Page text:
There is a need for lures, baits and traps to monitor the distribution and abundance of the African fig fly. However, there is little information available on trapping systems that might be useful for this drosophilid. Castrezana (2011) did not catch Z. indianus with banana baits, although small numbers of this insect were netted over bait made from mature bananas and yeast in surveys conducted in Brazil (Torres & Madi-Ravassi 2006). Fermentation volatiles are important in host and food finding behavior of drosophilid flies (Zhu et al. 2003; Stökl 2010; Cha et al. 2012), and fermentation products have been widely used to monitor and trap such flies (e.g., Kanzawa 1934; Hanna et al. 2010; Landolt et al. 2012a,b). The initial discovery of Z. indianus in Pennsylvania involved the capture of adults in survey traps baited with apple cider vinegar (Biddinger et al. 2012). It is possible then that Z. indianus is attracted to volatiles from fermenting fruit and fermented food products, such as the apple cider vinegar, consistent with food finding behavior of other pest drosophilids, such as Drosophila suzukii (Matsumura), the spotted wing drosophila (Kanzawa 1934; Landolt et al. 2012a,b).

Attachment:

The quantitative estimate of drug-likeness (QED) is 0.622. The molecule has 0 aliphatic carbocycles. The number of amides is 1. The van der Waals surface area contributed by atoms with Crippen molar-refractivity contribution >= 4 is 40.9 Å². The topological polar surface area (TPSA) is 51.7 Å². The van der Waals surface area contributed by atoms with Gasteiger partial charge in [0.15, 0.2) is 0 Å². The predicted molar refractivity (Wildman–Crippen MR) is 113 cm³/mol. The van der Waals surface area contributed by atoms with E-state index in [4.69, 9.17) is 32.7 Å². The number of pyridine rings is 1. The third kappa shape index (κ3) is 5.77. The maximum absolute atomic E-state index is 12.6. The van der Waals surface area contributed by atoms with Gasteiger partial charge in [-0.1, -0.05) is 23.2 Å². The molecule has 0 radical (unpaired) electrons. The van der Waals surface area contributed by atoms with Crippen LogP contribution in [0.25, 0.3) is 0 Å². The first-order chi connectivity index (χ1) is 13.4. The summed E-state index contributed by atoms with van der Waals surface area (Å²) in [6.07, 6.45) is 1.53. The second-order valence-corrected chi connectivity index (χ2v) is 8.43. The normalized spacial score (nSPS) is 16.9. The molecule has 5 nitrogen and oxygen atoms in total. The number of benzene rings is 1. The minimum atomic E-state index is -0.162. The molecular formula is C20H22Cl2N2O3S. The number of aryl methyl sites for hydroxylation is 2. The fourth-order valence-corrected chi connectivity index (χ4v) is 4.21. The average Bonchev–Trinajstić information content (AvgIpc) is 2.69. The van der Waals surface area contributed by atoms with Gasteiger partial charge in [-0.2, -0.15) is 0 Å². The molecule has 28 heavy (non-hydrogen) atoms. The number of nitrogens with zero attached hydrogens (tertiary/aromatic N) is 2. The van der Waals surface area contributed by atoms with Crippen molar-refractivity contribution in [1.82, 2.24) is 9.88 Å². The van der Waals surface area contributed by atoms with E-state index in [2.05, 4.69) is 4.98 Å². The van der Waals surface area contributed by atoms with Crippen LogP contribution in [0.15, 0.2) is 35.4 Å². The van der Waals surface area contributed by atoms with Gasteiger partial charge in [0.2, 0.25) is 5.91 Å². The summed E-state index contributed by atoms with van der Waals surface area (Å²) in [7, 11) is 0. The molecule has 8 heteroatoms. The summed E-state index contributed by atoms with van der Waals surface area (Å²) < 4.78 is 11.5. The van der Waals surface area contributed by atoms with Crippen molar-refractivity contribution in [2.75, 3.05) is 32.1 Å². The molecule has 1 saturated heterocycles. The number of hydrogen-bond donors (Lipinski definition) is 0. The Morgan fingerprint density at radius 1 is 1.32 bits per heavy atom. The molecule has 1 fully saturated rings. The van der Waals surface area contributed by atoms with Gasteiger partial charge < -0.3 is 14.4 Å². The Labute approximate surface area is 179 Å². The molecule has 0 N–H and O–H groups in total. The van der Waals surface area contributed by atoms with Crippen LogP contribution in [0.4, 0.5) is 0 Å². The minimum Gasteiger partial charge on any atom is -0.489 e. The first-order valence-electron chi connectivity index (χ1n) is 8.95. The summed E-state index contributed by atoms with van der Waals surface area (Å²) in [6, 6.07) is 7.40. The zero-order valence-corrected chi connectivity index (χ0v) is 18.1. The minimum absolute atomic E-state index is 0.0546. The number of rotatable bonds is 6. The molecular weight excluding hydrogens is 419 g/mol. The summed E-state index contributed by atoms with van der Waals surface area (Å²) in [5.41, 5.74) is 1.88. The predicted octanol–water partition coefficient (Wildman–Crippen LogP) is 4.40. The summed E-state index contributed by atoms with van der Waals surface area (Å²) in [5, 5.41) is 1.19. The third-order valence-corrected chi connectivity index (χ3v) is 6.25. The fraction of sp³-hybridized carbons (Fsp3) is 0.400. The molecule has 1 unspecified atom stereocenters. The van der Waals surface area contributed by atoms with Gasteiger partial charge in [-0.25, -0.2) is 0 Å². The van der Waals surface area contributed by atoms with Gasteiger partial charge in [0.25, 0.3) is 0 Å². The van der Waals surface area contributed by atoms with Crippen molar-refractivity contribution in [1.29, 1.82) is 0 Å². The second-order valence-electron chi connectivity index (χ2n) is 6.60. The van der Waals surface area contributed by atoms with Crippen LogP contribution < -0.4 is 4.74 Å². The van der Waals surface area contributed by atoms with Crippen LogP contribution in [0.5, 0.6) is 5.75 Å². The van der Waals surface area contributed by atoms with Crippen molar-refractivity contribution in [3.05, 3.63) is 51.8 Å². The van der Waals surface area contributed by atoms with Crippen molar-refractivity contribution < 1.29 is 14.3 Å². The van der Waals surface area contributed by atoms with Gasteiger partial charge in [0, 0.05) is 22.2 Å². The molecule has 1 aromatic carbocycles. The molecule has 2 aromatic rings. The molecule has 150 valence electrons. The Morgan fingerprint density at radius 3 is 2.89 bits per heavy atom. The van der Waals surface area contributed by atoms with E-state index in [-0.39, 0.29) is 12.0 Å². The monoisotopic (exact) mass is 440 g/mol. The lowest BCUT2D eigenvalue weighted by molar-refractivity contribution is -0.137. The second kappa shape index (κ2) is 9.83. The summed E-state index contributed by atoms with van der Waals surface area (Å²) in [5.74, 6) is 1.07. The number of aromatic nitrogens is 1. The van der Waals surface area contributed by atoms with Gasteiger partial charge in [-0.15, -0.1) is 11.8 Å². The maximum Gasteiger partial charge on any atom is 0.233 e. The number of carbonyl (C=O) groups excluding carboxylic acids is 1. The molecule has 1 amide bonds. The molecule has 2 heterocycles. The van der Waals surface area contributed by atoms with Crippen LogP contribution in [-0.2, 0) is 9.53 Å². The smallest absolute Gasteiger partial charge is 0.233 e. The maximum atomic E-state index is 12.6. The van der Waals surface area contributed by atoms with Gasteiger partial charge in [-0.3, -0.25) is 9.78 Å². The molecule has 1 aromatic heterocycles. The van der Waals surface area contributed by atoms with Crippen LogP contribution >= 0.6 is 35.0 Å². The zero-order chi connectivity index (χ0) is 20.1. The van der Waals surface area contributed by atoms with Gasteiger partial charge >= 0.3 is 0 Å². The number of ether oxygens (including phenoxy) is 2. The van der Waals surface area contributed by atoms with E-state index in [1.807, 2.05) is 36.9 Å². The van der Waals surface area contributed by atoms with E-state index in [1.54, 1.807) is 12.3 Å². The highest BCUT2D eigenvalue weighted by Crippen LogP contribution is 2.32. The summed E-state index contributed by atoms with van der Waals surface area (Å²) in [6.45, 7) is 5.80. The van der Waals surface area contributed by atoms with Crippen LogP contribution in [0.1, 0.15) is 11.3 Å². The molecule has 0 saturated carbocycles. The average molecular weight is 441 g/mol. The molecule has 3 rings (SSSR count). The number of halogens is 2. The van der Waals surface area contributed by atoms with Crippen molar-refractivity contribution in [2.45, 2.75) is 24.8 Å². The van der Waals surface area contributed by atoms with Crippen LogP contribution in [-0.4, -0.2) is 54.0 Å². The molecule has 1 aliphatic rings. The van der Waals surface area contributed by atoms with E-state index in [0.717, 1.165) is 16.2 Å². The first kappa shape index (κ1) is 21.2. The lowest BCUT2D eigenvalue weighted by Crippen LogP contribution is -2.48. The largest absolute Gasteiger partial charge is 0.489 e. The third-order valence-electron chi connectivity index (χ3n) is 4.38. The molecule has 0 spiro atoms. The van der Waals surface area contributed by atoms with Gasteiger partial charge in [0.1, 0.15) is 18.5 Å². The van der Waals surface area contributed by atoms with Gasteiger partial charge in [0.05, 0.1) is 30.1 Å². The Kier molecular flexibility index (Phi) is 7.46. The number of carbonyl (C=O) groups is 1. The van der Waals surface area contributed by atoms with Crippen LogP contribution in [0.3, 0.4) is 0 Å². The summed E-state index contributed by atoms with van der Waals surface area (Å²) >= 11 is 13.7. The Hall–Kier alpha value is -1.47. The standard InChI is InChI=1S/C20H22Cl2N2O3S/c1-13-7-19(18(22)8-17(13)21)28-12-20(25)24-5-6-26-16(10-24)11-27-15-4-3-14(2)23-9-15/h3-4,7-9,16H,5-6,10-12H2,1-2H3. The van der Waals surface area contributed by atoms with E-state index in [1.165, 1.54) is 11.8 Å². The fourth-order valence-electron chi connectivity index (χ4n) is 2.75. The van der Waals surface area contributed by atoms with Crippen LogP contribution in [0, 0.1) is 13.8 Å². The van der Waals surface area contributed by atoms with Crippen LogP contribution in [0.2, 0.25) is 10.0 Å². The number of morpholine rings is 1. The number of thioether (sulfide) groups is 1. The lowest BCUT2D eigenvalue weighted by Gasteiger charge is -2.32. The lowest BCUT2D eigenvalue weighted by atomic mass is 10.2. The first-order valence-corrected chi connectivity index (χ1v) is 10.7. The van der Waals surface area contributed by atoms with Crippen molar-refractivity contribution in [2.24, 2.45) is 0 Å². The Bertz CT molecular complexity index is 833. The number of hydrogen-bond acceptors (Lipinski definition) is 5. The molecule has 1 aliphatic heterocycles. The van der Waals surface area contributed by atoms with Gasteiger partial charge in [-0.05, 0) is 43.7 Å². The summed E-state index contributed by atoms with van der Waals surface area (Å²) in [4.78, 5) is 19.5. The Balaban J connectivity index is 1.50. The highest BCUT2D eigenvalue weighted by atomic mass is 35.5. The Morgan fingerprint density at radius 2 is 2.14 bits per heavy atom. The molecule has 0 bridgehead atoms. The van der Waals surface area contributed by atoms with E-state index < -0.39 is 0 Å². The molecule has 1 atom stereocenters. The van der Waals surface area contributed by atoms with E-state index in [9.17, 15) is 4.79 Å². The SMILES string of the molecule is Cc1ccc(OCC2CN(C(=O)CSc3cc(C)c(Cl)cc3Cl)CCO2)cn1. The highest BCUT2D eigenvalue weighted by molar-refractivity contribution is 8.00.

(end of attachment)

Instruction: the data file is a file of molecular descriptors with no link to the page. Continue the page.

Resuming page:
Initial trapping of Z. indianus was obtained in field experiments that followed the results of Landolt et al. (2012a) with D. suzukii. For D. suzukii, ethanol and acetic acid, the most abundant volatiles of wine and vinegar, respectively, were more attractive as a mixture than as individual components in attracting D. suzukii, as was wine mixed with vinegar (Landolt et al. 2012a,b). Reported herein are the results of tests that were conducted in southern Florida that show field responses of Z. indianus adults to wine, vinegar, ethanol, and acetic acid; alone and in combinations.

Materials and Methods